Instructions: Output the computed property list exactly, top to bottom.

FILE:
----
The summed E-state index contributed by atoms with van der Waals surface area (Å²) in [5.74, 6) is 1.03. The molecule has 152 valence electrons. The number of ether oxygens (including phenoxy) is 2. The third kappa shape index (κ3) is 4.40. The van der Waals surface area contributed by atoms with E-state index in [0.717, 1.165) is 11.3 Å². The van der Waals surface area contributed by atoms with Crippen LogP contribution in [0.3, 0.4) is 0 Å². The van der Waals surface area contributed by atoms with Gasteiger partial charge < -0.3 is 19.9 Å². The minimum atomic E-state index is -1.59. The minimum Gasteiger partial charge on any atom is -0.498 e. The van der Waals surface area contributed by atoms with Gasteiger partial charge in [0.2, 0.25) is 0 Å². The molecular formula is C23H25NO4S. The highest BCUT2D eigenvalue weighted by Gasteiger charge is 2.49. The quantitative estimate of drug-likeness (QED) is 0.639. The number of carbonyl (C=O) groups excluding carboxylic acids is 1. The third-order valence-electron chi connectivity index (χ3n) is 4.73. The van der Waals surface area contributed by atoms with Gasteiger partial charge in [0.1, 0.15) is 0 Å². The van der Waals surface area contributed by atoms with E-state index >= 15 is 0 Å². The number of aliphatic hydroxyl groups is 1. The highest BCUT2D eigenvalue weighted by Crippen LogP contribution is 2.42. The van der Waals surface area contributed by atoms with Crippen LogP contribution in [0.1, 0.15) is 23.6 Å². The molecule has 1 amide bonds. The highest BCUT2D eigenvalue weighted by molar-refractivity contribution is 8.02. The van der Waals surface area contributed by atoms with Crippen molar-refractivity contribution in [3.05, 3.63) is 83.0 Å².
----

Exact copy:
The summed E-state index contributed by atoms with van der Waals surface area (Å²) in [5.74, 6) is 1.03. The molecule has 152 valence electrons. The number of ether oxygens (including phenoxy) is 2. The third kappa shape index (κ3) is 4.40. The van der Waals surface area contributed by atoms with E-state index in [0.717, 1.165) is 11.3 Å². The van der Waals surface area contributed by atoms with Crippen LogP contribution in [0.3, 0.4) is 0 Å². The van der Waals surface area contributed by atoms with Gasteiger partial charge < -0.3 is 19.9 Å². The minimum atomic E-state index is -1.59. The minimum Gasteiger partial charge on any atom is -0.498 e. The van der Waals surface area contributed by atoms with Gasteiger partial charge in [0.2, 0.25) is 0 Å². The molecular formula is C23H25NO4S. The highest BCUT2D eigenvalue weighted by Gasteiger charge is 2.49. The quantitative estimate of drug-likeness (QED) is 0.639. The number of carbonyl (C=O) groups excluding carboxylic acids is 1. The third-order valence-electron chi connectivity index (χ3n) is 4.73. The van der Waals surface area contributed by atoms with Gasteiger partial charge in [0.1, 0.15) is 0 Å². The van der Waals surface area contributed by atoms with E-state index >= 15 is 0 Å². The number of aliphatic hydroxyl groups is 1. The highest BCUT2D eigenvalue weighted by Crippen LogP contribution is 2.42. The van der Waals surface area contributed by atoms with Crippen LogP contribution in [0.1, 0.15) is 23.6 Å². The molecule has 1 amide bonds. The highest BCUT2D eigenvalue weighted by molar-refractivity contribution is 8.02. The van der Waals surface area contributed by atoms with Crippen molar-refractivity contribution in [3.05, 3.63) is 83.0 Å².